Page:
Americans living in households with broadband access have an average SVOD spend of $6.19 per month to subscribe to Internet-based streaming video-on-demand (VoD) services in 2015, according to new market research from Parks Associates. That’s up 66.7% from $3.71 in 2012.
Typical monthly rates for SVOD subscriptions fall in the $7-$10 range, according to Parks, which notes that some SVOD providers are offering monthly subscriptions below $5. U.S. broadband households on average spend less than $1 per month buying and less than $1 a month renting digital video, which indicates they buy what amounts to less than one digital video a year and rent from 1-4.
Parks explores emerging new business models driven by increasing consumption of OTT content in its Content Strategies: Survival in the New Video World report. That includes experiments with content windowing – the process of releasing content at different times through different distribution channels in order to maximize revenues for each, Parks explains in a press release.
Beyond Average SVOD Spend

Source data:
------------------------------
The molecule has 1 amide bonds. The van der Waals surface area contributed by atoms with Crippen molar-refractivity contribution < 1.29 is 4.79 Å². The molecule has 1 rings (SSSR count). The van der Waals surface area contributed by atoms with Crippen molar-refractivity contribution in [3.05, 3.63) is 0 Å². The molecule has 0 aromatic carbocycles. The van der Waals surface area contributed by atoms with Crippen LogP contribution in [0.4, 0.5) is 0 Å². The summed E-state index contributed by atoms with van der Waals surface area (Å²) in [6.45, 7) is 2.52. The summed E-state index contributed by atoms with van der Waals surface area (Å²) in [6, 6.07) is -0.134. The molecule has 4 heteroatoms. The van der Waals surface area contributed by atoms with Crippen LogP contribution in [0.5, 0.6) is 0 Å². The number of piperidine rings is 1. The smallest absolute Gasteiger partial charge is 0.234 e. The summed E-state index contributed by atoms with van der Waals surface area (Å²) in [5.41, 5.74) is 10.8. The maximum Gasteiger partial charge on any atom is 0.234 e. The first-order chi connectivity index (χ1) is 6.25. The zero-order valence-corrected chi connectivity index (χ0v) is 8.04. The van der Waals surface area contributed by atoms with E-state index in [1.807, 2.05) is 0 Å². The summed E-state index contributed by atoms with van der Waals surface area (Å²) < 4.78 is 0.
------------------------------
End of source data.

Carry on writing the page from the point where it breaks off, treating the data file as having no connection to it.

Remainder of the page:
“Multiple content players have held onto traditional content windowing strategies for years, but OTT technologies and emerging business models have finally forced these companies to experiment with new windowing strategies,” Parks’ research analyast Glenn Hower was quoted as saying.
“New models for movies include day-and-date availability, as with the movie Beasts of No Nation, where it was released for streaming the same day as in the theater. For streaming TV shows like Jessica Jones or Transparent, viewers can watch full seasons all at once, satisfying binge-happy viewers. Consumers have quickly adopted these new habits as part of their OTT monthly subscriptions.”
Further changes could be ahead, according to Hower, who noted “The subscription model clearly dominates in the U.S., which could create a disconnect in value propositions between consumers and content providers, who might seek out revenues from more lucrative transactional services over low-margin SVOD services.
“Currently they are exploiting multiple digital distribution outlets to monetize current and library TV content, including authenticated catch-up players, third-party aggregators, and direct-to-consumer subscription services. There are also bidding wars for premium library TV content, with Netflix paying a reported $118 million for Friends and Hulu paying a reported $160 million for Seinfeld.”